A National Directory of Drug Treatment Centers and Alcohol Treatment Centers, Therapists and Specialists. A free, simple directory providing assistance and guidance for those seeking help regarding alcohol addiction, drug addiction, dependency and many other conditions that affect the mind, body and soul.
Call 800-580-9104 to speak with an alcohol or drug abuse counselor.

Montana needs alcohol culture change

Montana’s culture of drinking and driving isn’t going to change overnight, but with enough clear-eyed determination and statewide support, we can get started down the road that will lead us there.

By now it should be apparent to every resident that Montana needs to change its relationship with alcohol. Incredibly, there are still a lot of folks out there who think it’s OK to drink too much and then drive home. They simply don’t see that by doing so, they are risking not only their own lives, but the lives of everyone who shares the road.

However, that gamble is becoming ever more difficult to ignore. Nearly every Montanan has been personally affected by drunken driving, and those few who haven’t cannot miss the news reports tallying the multiple DUIs and drunken driving deaths in the state. They can’t miss the fact that Montana has more drunken driving deaths per mile of road driven than any other state.

An Oct. 18 story by Missoulian reporter Michael Jamison on the state’s drink-and-drive heritage showed just how pervasive the problem is by examining the way it has touched the lives of many people tied to a single incident. In late August, a boat driven by state Sen. Greg Barkus crashed into the rocky shore ringing Flathead Lake, injuring all five aboard – Barkus and his wife, Kathy; Montana Congressman Denny Rehberg; Rehberg’s state director, Dustin Frost; and Rehberg’s deputy chief of staff Kristin Smith.

Barkus was subsequently charged with criminal endangerment and negligent vehicular assault, with prosecutors saying – and his defense attorney challenging – that his blood-alcohol content was nearly twice the legal limit.

But the story didn’t end there. It also noted that Barkus had been arrested for DUI previously, as had his defense attorney and the prosecutor’s deputy attorney – and that the DUI arrest of Barkus’ defense attorney was dismissed after the arresting officer was killed by a drunken driver. And it went on to highlight the large number of people from all walks of life who have logged DUIs, from county commissioners and judges to probation officers and bus drivers.

It’s no wonder so many young people grow up thinking that driving under the influence is no big deal. That has got to change, and it’s a change we can begin making now.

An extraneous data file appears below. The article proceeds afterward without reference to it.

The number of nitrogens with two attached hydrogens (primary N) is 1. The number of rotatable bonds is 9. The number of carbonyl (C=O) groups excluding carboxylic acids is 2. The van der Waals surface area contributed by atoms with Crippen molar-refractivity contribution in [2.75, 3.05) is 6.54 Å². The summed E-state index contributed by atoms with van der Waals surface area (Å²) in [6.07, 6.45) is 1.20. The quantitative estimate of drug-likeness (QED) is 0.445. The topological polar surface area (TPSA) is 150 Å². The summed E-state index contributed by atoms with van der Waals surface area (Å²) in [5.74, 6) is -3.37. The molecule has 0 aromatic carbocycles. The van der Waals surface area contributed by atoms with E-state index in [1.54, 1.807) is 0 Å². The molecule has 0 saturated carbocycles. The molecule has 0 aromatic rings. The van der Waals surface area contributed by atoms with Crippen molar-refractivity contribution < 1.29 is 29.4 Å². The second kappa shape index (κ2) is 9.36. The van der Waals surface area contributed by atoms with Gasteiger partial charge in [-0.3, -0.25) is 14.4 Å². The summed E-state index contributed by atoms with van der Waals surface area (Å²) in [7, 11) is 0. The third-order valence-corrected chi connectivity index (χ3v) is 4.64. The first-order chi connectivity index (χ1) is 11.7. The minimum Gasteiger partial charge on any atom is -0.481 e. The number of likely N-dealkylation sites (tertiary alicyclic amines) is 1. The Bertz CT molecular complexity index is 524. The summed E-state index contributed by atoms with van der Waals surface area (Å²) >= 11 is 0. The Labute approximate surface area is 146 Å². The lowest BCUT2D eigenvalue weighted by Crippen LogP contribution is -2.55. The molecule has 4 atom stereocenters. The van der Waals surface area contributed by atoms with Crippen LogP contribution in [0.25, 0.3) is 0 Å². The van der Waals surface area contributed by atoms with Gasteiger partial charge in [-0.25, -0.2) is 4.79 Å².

Efforts are already under way, through a new interim legislative committee looking at potential changes to the state’s DUI laws. This panel appears poised to recommend real legislative changes that promise to have a real impact on Montana’s DUI rates. Many of them are reasonable, evidence-based solutions offered by the Montana Community Change Project, which has been studying programs that work in other communities and states.

Those ideas include, for instance, the use of interlock devices that require drivers convicted of DUI to pass a breath test before they can start their cars. Right now, judges in Montana can require the use of such devices, but it’s left up to the judge’s discretion – and it appears few of them are choosing to make them part of DUI sentencing. Another legislative change could make it illegal for anyone to loan a car to a DUI offender, or stamping DUI alerts on driver’s licenses.

Judges should be able to use discretion when handing down sentences, certainly, but this discretion should be balanced with more standardized sentences so that people have a good idea what to expect should they be caught drinking and driving. A mere slap on the wrist in the form of a fine sends the wrong message to first-time DUI offenders.

And when its comes to sending messages, every Montanan can have a hand in making it clear that driving while drunk is not just illegal, it’s unacceptable. That there are always ways to get home other than by driving drunk. That too many lives have been lost and too many families devastated for Montana’s drunken driving culture to continue.

It’s time for Montana to choose a new road.

source: Missoulian

More Treatment & Detox Articles

Anti-binge laws help slow drunken violence

Police say alcohol-fuelled violence is on the decline in bars and on city streets after the province introduced new liquor rules to discourage binge drinking. Provincial legislation launched last August prohibits happy hour specials after 8p.m., requires bars and pubs to charge a minimum drink price and forbids patrons from having more than two drinks….

Continue reading

Tips for staying sober on New Years

New Year’s Eve celebrations can be synonymous with alcohol-fueled excess, or at least a champagne toast. But for those struggling with alcoholism, it’s a high-risk situation. Bradford Health Services Addiction Treatment administrator Timothy Robinson and community representative Amanda Lewis suggest techniques for staying sober and socially comfortable at a party where alcohol is served. HOW….

Continue reading

Drink Less Alcohol

The desire to drink more than we would like to is an emotional habit. A lot of people think that they are alcoholics, but they’re not – they are just stressed and emotional drinkers. There is nothing wrong with them. They have got themselves into a bit of a bad habit; a bad habit that….

Continue reading

Watch elders' alcohol habits

Fa-la-la! ‘Tis the holiday season, and there’s Nanna getting into the eggnog and batting her eyes. Or Pops, with a face as red as Santa Claus refilling his glass, laughing a little too much. Nice that the old folks are having such a good time! They’ve worked hard for so many years. Now they can….

Continue reading